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Book: Review - Pages 10 – 13 (Self-study) “Can you explain ELL Grammar Errors?” “On the Hot Seat: Answering Definitions of Grammar ELL Questions” English Studied by Native Speakers Workbook: X - Pages 1 – 5 (Self-study) English Studied as a Foreign Language “Distinguishing Traditional The History of English Grammar and ELL Grammar” “Answering / Researching ELL Grammar Questions” “Identifying ELL Errors in Authentic Material”
Approaches to Teaching ELL GrammarWhat do you think the difference between adirect approach and an indirect approach toteaching grammar is?Book Page 16Take a look at these two different lesson plans.Which one follows a direct approach andwhich one follows an indirect approach?
Approaches to Teaching ELL GrammarAim: Improving Telephoning SkillsActivity: Role playing using office telephone linesLevel: Intermediate to advancedOutline: Indirect Approach• Review phrases used in telephoning.• Ask each student to write out notes for a telephone conversation that they would typically have with a native speaker.• Ask students to choose another student who should respond to the call for which he/she has written notes.• Stress the fact that students need to understand and take note of everything crucial. If they do not understand they need to ask you to repeat, tell you to speak more slowly - anything that is needed to understand.• Ask your students to go to a different office, make sure to get the extension for the office. Ask students to take notes on the call.• Now, take the various notes, call the other extension and ask for the person suggested by the student who wrote the notes.• Once you have repeated this exercise, get students to call each other in their own offices to repeat the exercise. Remember it is crucial to actually use the phone, as the difficulty lies in understanding English over the phone.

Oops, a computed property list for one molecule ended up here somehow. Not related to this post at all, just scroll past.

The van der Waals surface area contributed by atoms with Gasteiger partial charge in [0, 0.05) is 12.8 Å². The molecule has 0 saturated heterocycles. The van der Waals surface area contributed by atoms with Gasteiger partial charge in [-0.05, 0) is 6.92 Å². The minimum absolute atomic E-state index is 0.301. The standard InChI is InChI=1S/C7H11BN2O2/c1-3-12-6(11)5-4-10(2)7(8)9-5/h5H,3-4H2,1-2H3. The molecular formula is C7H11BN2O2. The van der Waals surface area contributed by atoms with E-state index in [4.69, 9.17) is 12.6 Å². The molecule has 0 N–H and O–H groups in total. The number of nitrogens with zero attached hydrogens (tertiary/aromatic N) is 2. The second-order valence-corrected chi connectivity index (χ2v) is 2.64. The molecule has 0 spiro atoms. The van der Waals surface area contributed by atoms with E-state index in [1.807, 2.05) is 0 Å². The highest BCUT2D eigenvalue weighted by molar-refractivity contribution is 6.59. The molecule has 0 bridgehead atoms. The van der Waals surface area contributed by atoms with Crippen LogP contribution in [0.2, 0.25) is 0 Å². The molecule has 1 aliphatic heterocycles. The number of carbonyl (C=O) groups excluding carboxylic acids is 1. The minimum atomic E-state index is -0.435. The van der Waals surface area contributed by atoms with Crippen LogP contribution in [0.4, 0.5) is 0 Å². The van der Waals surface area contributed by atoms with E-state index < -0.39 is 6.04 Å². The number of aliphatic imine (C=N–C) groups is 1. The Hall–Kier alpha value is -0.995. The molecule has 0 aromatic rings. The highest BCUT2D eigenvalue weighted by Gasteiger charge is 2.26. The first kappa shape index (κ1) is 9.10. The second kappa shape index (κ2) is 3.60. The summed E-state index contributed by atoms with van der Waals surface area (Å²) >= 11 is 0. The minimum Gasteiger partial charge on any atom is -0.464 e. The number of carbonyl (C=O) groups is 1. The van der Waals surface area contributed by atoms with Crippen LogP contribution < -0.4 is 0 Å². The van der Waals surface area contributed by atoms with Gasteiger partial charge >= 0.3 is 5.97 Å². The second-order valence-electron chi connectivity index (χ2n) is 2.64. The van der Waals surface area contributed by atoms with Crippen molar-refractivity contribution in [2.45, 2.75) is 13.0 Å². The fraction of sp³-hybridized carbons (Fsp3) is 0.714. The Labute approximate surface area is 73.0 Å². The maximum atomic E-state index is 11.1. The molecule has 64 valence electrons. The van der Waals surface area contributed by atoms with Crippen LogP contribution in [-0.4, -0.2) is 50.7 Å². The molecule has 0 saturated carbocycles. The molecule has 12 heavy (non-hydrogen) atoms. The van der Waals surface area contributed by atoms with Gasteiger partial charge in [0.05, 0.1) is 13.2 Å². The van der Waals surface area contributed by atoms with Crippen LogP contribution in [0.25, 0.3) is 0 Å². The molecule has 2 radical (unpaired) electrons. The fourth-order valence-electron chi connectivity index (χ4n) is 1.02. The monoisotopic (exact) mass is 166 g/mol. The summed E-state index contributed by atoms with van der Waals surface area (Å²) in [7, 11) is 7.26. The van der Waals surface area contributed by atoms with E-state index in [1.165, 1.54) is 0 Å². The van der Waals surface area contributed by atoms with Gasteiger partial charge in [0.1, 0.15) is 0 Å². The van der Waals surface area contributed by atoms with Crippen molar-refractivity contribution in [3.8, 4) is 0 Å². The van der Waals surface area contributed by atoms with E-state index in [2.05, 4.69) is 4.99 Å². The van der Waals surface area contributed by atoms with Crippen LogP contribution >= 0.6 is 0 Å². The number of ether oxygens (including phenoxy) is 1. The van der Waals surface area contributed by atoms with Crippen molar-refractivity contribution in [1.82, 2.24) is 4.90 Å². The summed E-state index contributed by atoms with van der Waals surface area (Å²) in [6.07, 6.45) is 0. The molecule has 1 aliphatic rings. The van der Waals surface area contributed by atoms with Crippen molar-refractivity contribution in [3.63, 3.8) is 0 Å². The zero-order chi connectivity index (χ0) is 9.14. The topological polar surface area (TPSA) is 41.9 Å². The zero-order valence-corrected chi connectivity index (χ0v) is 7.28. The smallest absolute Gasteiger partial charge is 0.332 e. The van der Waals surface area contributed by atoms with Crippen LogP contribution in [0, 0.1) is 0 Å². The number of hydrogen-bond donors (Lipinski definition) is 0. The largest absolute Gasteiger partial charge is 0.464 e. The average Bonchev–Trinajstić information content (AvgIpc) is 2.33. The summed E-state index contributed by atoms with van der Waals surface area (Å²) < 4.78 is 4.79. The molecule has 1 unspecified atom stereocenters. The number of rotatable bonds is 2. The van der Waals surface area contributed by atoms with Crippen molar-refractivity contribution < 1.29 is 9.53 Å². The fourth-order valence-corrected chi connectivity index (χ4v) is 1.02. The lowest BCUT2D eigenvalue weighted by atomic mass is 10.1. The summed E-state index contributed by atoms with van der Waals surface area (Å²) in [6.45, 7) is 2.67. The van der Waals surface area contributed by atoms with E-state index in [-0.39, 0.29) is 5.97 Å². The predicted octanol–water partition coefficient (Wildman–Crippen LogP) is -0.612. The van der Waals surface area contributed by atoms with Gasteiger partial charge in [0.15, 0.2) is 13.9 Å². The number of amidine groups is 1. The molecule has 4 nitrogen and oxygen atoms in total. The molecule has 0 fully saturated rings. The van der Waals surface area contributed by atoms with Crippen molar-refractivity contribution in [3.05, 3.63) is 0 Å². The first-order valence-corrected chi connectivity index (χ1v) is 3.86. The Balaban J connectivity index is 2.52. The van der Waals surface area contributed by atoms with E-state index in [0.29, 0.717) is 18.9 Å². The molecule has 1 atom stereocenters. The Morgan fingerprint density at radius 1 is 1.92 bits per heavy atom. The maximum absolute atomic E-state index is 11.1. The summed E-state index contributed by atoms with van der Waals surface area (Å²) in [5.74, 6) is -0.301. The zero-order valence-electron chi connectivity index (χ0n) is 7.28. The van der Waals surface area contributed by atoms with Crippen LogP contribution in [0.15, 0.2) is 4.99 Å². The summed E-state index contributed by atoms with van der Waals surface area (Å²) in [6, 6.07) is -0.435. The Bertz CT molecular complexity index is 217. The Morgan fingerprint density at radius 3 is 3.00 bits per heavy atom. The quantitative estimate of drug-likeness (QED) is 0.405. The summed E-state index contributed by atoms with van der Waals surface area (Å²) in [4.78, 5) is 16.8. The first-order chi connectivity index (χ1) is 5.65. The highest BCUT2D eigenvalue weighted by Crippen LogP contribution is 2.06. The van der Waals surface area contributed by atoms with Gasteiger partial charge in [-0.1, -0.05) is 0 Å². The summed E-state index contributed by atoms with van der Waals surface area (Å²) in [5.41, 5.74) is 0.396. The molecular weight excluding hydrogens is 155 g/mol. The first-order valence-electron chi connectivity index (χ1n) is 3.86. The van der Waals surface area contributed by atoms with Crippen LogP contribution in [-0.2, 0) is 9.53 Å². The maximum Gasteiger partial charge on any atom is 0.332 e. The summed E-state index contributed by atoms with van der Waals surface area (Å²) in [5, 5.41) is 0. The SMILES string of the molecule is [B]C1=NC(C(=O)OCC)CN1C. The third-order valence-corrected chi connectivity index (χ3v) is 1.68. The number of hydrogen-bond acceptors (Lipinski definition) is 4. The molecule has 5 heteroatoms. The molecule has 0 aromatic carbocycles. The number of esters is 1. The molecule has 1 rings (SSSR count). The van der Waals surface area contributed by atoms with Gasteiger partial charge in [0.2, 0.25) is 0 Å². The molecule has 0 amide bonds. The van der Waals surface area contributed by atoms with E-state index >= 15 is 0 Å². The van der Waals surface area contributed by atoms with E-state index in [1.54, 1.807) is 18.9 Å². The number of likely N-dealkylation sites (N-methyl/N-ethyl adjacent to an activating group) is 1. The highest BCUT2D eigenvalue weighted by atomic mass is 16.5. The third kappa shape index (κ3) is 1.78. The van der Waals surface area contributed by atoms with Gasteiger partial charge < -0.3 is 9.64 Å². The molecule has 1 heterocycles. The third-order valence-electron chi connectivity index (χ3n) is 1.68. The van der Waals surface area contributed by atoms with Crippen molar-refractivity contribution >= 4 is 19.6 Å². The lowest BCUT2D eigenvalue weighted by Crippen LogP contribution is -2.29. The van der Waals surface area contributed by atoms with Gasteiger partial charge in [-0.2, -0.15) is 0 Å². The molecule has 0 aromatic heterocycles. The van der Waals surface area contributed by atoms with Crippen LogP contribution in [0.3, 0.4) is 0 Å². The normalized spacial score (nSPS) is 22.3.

Approaches to Teaching ELL GrammarAim: Improve recognition of the first and second conditional forms used inconditional statements, while inductively reviewing the structures.Activity: Reading a text with first and second conditional forms, developingquestions using the first and second conditionals, replying to questionsLevel: IntermediateOutline: Direct Approach• Ask students to imagine this situation: You’ve arrived home late at night and you find that the door is open to your apartment. What would you do?• Refresh students awareness of the conditionals.• Have students read prepared extract using conditionals.• Ask students to underline all conditional structures.• In groups, students complete fill-in activity based on previous reading.• Go over corrections as a class.• In groups, have students prepare two “What if…” situations on a separate piece of paper. Ask students to employ first and second conditionals.• Ask students to exchange their prepared situations with another group.• Students in each group discuss the "what if..." situations.• Move around the class and help students to correctly produce the first and second conditional forms.
Prescriptive GrammarDescriptive GrammarWhat do you think PrescriptiveGrammar means?What about Descriptive Grammar?
Descriptive or Prescriptive?Grammar Topic ? Prescriptive ? Descriptivewho / whom Always use 1. We always use who as a who as a subject. subject and 2. In everyday language, whom as an people also use who as object. an object. In very formal language, we always use whom in the object position. 3. When directly preceded by a preposition, people usually use whom.